Stationary rocket to be test-fired in Utah for NASA

Coverage begins at 11 a.m. EDT (1500 GMT).

The largest solid rocket booster in the world, an extended version of the space shuttle motor, will be test-fired in Utah on Wednesday to check its qualifications to be part of NASA’s new heavy-lift Space Launch System.

Comprised mostly of legacy space shuttle parts, including a piece from the final mission in 2011, the booster is strapped down horizontally at Orbital ATK’s T-97 test stand in Promontory, Utah.

Qualification Motor-1 (QM-1), fires to life at 11:30 a.m. EDT (9:30 a.m. local) for a 126-second, full-duration burn just like its intended to do during launch.

The ignition will send a rush of golden flame down the length of the booster and exited its nozzle at Mach 3 with a temperature of about 4,500 degrees F, hot enough to turn sand around the test site into glass.

The cylindrical booster, which is built up in segments, adds a fifth section over the four-segment shuttle boosters that flew for 30 years. The ongoing test program is aimed at verifying the design of the larger motor system in preparation for inclusion on the first SLS launch in 2018.

Wednesday’s test motor heritage includes segments from 23 shuttle flights, 10 ground tests and three all-new sections.

The motor produces a maximum thrust of 3.6 million pounds, or 22 million horsepower, an increase from the 3.3 million pounds of thrust generated by a shuttle booster.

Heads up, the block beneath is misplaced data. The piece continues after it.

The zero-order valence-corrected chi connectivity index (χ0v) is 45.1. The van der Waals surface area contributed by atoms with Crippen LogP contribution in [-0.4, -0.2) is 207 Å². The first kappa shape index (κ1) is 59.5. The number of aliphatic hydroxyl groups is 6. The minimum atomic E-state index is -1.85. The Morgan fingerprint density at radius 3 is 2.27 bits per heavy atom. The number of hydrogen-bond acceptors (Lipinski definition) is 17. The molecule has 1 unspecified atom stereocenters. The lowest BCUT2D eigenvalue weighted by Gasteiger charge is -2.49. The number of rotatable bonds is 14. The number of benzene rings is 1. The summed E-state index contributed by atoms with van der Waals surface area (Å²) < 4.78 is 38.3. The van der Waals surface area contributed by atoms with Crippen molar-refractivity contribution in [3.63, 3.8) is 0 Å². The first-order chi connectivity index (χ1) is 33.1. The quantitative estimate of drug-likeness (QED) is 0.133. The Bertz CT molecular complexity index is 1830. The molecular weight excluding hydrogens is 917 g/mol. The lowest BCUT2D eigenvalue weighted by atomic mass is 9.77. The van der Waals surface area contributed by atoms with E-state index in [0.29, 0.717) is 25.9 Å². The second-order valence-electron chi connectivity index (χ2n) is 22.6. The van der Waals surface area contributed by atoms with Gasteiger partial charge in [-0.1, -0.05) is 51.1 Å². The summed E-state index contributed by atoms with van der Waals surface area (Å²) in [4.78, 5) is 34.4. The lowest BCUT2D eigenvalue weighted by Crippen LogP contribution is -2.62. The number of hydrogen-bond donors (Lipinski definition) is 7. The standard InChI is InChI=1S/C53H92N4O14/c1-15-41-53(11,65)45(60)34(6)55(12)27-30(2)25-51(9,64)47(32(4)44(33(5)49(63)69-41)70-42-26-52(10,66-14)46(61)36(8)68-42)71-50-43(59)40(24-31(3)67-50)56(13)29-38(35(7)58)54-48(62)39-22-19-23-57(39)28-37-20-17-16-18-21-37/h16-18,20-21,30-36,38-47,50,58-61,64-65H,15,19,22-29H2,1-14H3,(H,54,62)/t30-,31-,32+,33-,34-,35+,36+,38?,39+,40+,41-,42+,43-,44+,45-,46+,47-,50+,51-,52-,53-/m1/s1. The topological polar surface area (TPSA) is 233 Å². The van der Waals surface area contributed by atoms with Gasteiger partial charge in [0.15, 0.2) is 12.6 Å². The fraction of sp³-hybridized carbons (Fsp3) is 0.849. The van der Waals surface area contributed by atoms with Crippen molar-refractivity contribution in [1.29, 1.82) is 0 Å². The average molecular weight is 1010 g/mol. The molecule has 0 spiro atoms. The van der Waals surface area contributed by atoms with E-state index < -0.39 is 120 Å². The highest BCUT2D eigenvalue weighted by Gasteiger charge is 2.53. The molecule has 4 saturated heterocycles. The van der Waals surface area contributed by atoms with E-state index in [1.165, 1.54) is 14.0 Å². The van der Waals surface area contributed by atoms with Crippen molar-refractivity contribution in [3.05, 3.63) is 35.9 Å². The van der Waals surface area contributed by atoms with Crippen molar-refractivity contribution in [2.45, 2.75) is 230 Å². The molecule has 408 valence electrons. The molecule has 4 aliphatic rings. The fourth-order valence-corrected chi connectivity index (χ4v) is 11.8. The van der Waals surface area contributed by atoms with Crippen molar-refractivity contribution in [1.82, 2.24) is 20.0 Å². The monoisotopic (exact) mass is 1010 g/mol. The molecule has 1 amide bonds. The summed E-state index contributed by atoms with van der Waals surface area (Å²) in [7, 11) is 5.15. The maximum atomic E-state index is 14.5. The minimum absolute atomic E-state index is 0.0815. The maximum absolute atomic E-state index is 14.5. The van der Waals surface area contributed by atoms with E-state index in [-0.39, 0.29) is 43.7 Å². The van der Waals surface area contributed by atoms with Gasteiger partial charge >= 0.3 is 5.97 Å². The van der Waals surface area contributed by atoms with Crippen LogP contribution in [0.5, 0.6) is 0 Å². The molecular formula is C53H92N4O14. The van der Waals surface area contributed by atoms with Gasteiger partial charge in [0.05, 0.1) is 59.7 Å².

“Years of extensive work and testing have gone into preparing us for this qualification test,” said Alex Priskos, manager of the SLS Boosters Office at Marshall. “We can’t stress enough what a big deal this is in preparing the rocket for flight.”

Housed in a heated, moveable covering structure, the solid-fuel propellant has been warmed to reach a mean bulk temperature of 90 degrees F, despite the conditions outside. This test booster, dubbed a “hot motor,” is designed to qualify it at the high end of accepted temperatures and demonstrate the motor meets ballistic requirements.

The rubber-like fuel resembling a pencil eraser is a blend of aluminum powder, ammonium perchlorate, HB polymer, iron oxide and an epoxy curing. The casings were cast with the fuel and then mated together on the test stand in preparation for Wednesday’s firing.

Some 534 instrumentation channels will be used to help evaluate 103 design objectives. Upcoming, an extensive post-fire disassembly will be conducted to allow engineers to inspect and analyze the booster.

A second SLS qualification test-firing is planned for early 2016. It continues engineering firings of the five-segment motor that has been underway for a few years.

There were 52 such firings performed for the space shuttle, dating back to July 1977 during the program’s early development. The last shuttle program test was conducted in February 2010.

SLS will employ two of the five-segment boosters for added thrust off the launch pad at Kennedy Space Center. The boosters will be strapped to the main stage that is powered by four former space shuttle main engines. The solids generate 75 percent of the lift needed to escape the Earth during the first two minutes of flight.

“We don’t need to recover the boosters because we have saved enough booster hardware to advance them for SLS specifications, resulting in cost savings,” said Bruce Tiller, deputy manager of the SLS Boosters Office at Marshall. “Removing all the parachutes and their associated infrastructure lifts many thousands of pounds off the vehicle and improves performance to carry more payload.”

After manufacture in Utah, the booster segments are transported by railroad to the Kennedy Space Center in Florida. Stacking will occur in the Vehicle Assembly Building like the space shuttle boosters.

The first flight of the SLS will have a 77-ton lift capacity and carry an uncrewed Orion spacecraft beyond low-Earth orbit.

Twin solid rocket boosters were introduced to human spaceflight on the first launch of the space shuttle in 1981. Some 270 motors flew over the 30-year course of the shuttle program.